Let the Sunshine In
The film’s confidence comes in part from the acceptance of the things that can’t be known.
It's supposed to be cheating to make an admission like that. I myself believe that it is a film's form, more than its message, that makes it great. And yet "Tribute" is not a visually distinguished film. It has been directed, by Bob Clark, as a straightforward job of work. There are long sequences that are obviously just filmed scenes from Bernard Slade's original stage play. Yet the characters transcend these limitations and become people that we care about.
The film is mostly Jack Lemmon's, and he deserved his seventh Academy Award nomination for his performance as Scottie Templeton, the movie's hero. We all know somebody like Scottie--if we are not, God forbid, a little like Scottie ourselves. He's a wisecracking, popular guy with hundreds of deeply intimate passing acquaintances. He also has a few friends. One of them is his business partner (John Marley) and another is his ex-wife (Lee Remick). They love him and stand by him, but he can't allow himself to reveal how much that means to him. He is also hurt by his relationship with his son (Robby Benson), who has the usual collection of post-adolescent grudges against his father. All of these relationships suddenly become much more important when Scottie discovers he is dying. The movie begins at about that point in Scottie's life, and examines how the fact of approaching death changes all of Scottie's ways of dealing with the living.
His son comes home to visit for a few weeks. His ex-wife returns to New York for a college reunion and stays to become involved in the crisis. The friend, Marley, acts as counsel and adjudicator. Other characters pass through, including a young woman (Kim Cattrall) who Scottie thinks would be ideal for his son (after all, she'd previously been ideal for Scottie himself). Veteran playgoers can already predict the obligatory scenes growing out of this situation. Scottie will be brave at first, then angry, then depressed, then willing to reach out to his son, and finally reconciled to his fate. Scottie's friends will rally around. His son will learn to love the old man. Everybody will become more human and sensitive, and the possibility of death will provide an occasion for a celebration of life. Et cetera.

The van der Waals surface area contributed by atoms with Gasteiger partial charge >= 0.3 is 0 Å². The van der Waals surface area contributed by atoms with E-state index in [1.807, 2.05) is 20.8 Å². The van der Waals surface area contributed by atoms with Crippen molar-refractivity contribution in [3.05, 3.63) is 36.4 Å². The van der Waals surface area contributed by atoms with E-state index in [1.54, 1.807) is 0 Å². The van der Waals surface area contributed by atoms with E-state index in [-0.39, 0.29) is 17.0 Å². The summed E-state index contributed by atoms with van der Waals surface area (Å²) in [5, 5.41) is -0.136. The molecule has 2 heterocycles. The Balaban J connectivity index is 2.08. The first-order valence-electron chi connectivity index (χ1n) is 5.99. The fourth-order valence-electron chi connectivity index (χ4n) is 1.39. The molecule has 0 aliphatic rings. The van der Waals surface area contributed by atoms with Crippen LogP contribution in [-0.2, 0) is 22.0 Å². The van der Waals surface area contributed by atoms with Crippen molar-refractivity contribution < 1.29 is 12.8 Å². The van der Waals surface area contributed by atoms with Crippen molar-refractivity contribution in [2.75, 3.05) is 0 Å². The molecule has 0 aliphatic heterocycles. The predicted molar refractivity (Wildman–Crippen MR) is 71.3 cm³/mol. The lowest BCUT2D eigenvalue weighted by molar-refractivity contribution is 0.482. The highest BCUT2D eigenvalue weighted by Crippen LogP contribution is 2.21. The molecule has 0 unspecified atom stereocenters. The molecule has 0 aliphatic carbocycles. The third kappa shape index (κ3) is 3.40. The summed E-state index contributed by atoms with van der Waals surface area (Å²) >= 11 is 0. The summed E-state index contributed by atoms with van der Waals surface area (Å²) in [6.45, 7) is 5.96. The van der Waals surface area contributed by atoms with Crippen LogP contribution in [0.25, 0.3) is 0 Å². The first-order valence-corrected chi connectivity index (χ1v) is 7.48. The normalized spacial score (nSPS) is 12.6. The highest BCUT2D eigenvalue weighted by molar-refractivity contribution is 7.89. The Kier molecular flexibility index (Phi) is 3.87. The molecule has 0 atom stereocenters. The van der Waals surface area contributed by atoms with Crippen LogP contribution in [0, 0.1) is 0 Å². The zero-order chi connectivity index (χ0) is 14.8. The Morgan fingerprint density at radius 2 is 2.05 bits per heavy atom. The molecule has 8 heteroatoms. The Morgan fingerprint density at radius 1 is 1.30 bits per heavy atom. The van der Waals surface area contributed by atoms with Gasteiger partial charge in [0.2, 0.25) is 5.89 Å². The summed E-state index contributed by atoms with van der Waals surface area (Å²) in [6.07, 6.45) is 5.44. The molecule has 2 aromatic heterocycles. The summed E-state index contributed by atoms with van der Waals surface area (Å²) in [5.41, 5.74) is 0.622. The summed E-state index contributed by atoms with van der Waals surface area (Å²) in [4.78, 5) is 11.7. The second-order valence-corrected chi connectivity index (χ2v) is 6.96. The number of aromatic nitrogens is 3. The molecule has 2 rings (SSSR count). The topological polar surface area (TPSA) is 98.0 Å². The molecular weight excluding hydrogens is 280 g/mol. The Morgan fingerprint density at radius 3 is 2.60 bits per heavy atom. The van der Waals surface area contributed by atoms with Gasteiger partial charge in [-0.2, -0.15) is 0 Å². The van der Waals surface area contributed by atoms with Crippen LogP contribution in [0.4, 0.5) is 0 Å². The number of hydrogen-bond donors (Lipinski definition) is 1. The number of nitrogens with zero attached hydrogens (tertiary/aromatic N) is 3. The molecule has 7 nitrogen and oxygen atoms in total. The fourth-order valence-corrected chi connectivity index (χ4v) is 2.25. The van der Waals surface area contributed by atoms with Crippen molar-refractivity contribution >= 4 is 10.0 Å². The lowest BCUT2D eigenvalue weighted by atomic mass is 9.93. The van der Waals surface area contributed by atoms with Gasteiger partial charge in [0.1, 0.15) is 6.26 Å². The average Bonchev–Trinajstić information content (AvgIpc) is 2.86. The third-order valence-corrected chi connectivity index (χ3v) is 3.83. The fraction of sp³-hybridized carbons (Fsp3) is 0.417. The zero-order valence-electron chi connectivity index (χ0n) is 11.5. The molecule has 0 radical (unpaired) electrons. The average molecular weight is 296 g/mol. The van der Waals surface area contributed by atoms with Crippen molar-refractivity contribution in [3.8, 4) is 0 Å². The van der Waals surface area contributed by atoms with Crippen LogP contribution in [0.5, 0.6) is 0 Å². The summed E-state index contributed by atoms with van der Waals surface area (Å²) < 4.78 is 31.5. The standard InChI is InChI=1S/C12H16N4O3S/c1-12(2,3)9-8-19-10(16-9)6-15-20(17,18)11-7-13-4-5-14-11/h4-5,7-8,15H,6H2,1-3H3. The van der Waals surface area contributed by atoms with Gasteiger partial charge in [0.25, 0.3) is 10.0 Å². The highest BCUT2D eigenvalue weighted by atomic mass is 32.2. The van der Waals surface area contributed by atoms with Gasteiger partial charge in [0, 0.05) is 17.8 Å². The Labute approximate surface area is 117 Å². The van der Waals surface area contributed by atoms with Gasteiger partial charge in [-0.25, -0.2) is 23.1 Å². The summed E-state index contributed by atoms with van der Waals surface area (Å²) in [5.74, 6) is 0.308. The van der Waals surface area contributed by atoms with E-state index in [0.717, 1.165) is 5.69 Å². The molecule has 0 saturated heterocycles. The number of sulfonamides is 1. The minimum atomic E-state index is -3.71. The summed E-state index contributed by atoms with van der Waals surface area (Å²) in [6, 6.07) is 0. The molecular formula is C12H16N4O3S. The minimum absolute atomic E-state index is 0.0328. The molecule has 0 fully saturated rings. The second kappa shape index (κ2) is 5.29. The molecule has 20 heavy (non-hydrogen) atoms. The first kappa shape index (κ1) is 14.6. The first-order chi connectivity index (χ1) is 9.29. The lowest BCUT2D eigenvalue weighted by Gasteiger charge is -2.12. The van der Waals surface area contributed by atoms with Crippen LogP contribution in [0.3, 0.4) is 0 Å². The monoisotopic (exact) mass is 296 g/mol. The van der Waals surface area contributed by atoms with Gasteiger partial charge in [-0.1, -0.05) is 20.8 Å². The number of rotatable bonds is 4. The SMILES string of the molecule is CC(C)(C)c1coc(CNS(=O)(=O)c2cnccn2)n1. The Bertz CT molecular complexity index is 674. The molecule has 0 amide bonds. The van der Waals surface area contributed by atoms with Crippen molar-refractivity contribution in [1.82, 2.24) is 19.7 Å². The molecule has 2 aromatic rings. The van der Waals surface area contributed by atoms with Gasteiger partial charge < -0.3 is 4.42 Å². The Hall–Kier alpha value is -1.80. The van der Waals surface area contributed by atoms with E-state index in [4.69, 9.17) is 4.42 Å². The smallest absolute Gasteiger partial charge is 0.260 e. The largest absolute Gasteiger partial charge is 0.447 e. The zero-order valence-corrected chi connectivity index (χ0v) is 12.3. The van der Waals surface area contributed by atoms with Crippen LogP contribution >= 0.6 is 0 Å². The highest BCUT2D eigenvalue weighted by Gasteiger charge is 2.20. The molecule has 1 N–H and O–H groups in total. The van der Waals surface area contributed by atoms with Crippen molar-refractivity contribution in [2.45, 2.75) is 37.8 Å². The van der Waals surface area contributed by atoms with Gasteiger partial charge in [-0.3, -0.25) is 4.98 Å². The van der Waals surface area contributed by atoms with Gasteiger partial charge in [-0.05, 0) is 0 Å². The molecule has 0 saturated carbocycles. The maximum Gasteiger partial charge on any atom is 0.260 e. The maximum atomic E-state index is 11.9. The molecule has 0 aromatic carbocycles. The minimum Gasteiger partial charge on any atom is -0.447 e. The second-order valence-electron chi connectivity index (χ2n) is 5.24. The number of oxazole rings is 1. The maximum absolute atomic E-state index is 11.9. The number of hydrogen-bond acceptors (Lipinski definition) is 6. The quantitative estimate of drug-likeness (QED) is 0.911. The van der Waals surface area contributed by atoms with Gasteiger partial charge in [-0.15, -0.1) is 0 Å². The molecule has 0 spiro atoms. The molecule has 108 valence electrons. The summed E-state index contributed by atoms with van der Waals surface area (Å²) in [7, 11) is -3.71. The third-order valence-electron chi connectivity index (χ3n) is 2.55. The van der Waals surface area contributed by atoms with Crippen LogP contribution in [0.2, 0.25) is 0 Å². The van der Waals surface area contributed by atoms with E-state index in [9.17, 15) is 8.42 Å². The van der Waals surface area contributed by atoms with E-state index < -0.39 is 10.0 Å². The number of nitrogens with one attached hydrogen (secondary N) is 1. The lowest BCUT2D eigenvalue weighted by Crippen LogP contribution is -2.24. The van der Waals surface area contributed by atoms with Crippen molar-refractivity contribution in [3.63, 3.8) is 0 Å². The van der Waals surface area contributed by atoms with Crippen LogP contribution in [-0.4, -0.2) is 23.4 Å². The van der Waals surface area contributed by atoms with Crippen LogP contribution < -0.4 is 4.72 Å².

What's amazing is that when these predictable situations appear, the movie makes them work. A great deal of the credit for that belongs to Lemmon and Benson. They are both actors with a familiar schtick by now: Benson trembling with emotions, Lemmon fast-talking his way into sincerity. In "Tribute", though, the movie's characters are so close to the basic strengths of Lemmon and Benson that everything seems to work.
Take Lemmon, for example. Another actor, playing Scottie Templeton, might simply seem to be saying funny lines, alternating with bittersweet insights. Lemmon makes us believe that they're not lines; they're the way this guy talks. The big emotional changes take place underneath the surface wisecracks, making them all the more poignant. Robby Benson sometimes comes across as too vulnerable, almost affected in his sensitivity. Here, he's good, too: Examine the early scene where his father asks what the hell's going on, and Benson begins, "Let me try to explain about that ..." with touching formality.
Maybe your reaction to "Tribute" will depend on your state of mind. I know people who say they "saw through it," dismissing it as merely a well-made play. I know others, myself included, who were really touched by it. Perhaps the film works better because it's willing to be a bittersweet soap opera. Life itself, after all, is rarely a great directorial achievement, but almost always seems to work on the melodramatic level.
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